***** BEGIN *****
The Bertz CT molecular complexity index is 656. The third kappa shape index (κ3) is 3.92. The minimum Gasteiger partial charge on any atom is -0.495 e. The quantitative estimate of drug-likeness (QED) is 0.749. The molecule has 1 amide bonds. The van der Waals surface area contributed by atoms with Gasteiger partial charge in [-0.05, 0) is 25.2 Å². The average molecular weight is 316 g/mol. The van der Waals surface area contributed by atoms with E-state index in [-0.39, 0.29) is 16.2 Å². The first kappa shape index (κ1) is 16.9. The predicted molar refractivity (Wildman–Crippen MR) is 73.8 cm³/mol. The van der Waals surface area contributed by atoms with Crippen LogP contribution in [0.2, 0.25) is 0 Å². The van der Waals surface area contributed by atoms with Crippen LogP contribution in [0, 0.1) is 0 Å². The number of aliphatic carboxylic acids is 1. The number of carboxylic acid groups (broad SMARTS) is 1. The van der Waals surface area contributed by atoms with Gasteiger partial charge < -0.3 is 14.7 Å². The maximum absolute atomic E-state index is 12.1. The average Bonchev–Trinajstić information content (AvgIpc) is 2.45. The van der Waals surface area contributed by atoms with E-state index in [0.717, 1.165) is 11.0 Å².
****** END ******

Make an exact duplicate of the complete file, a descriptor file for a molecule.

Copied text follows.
The Bertz CT molecular complexity index is 656. The third kappa shape index (κ3) is 3.92. The minimum Gasteiger partial charge on any atom is -0.495 e. The quantitative estimate of drug-likeness (QED) is 0.749. The molecule has 1 amide bonds. The van der Waals surface area contributed by atoms with Gasteiger partial charge in [-0.05, 0) is 25.2 Å². The average molecular weight is 316 g/mol. The van der Waals surface area contributed by atoms with E-state index in [-0.39, 0.29) is 16.2 Å². The first kappa shape index (κ1) is 16.9. The predicted molar refractivity (Wildman–Crippen MR) is 73.8 cm³/mol. The van der Waals surface area contributed by atoms with Crippen LogP contribution in [0.2, 0.25) is 0 Å². The van der Waals surface area contributed by atoms with Crippen LogP contribution in [0, 0.1) is 0 Å². The number of aliphatic carboxylic acids is 1. The number of carboxylic acid groups (broad SMARTS) is 1. The van der Waals surface area contributed by atoms with Gasteiger partial charge < -0.3 is 14.7 Å². The maximum absolute atomic E-state index is 12.1. The average Bonchev–Trinajstić information content (AvgIpc) is 2.45. The van der Waals surface area contributed by atoms with E-state index in [0.717, 1.165) is 11.0 Å².